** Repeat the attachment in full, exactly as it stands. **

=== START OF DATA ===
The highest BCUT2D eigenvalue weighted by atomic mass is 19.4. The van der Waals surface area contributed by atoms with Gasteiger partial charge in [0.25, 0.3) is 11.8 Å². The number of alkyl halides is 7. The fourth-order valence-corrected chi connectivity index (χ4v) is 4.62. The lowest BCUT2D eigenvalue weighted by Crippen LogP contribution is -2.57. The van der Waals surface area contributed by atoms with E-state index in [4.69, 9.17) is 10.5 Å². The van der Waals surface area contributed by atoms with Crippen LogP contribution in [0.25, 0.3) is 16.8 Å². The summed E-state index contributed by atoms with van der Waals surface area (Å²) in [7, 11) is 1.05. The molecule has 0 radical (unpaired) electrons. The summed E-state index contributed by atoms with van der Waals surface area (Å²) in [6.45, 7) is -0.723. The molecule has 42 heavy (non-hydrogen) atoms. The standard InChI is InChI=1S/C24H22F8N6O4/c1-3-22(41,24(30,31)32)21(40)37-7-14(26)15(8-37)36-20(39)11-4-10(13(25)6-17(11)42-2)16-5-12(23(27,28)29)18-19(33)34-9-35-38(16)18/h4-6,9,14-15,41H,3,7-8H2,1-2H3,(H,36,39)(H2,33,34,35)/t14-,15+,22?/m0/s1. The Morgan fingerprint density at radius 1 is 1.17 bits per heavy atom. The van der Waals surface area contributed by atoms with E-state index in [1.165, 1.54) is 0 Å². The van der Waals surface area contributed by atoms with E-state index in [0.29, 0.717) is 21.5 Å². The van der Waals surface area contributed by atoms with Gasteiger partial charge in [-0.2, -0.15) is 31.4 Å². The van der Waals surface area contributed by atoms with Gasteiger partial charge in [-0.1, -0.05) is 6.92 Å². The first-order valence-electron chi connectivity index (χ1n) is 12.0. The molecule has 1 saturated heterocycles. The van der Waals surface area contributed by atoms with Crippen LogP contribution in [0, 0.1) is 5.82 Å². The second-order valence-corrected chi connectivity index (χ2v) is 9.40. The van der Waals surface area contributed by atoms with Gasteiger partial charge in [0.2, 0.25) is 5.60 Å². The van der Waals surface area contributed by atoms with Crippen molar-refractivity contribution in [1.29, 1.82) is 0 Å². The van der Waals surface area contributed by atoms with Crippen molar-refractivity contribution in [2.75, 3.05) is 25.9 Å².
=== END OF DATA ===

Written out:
The highest BCUT2D eigenvalue weighted by atomic mass is 19.4. The van der Waals surface area contributed by atoms with Gasteiger partial charge in [0.25, 0.3) is 11.8 Å². The number of alkyl halides is 7. The fourth-order valence-corrected chi connectivity index (χ4v) is 4.62. The lowest BCUT2D eigenvalue weighted by Crippen LogP contribution is -2.57. The van der Waals surface area contributed by atoms with E-state index in [4.69, 9.17) is 10.5 Å². The van der Waals surface area contributed by atoms with Crippen LogP contribution in [0.25, 0.3) is 16.8 Å². The summed E-state index contributed by atoms with van der Waals surface area (Å²) in [7, 11) is 1.05. The molecule has 0 radical (unpaired) electrons. The summed E-state index contributed by atoms with van der Waals surface area (Å²) in [6.45, 7) is -0.723. The molecule has 42 heavy (non-hydrogen) atoms. The standard InChI is InChI=1S/C24H22F8N6O4/c1-3-22(41,24(30,31)32)21(40)37-7-14(26)15(8-37)36-20(39)11-4-10(13(25)6-17(11)42-2)16-5-12(23(27,28)29)18-19(33)34-9-35-38(16)18/h4-6,9,14-15,41H,3,7-8H2,1-2H3,(H,36,39)(H2,33,34,35)/t14-,15+,22?/m0/s1. The Morgan fingerprint density at radius 1 is 1.17 bits per heavy atom. The van der Waals surface area contributed by atoms with E-state index in [1.165, 1.54) is 0 Å². The van der Waals surface area contributed by atoms with E-state index in [0.29, 0.717) is 21.5 Å². The van der Waals surface area contributed by atoms with Gasteiger partial charge in [-0.2, -0.15) is 31.4 Å². The van der Waals surface area contributed by atoms with Gasteiger partial charge in [-0.1, -0.05) is 6.92 Å². The first-order valence-electron chi connectivity index (χ1n) is 12.0. The molecule has 1 saturated heterocycles. The van der Waals surface area contributed by atoms with Crippen LogP contribution in [0, 0.1) is 5.82 Å². The second-order valence-corrected chi connectivity index (χ2v) is 9.40. The van der Waals surface area contributed by atoms with Gasteiger partial charge in [0.2, 0.25) is 5.60 Å². The van der Waals surface area contributed by atoms with Crippen molar-refractivity contribution in [1.29, 1.82) is 0 Å². The van der Waals surface area contributed by atoms with Crippen molar-refractivity contribution in [2.75, 3.05) is 25.9 Å².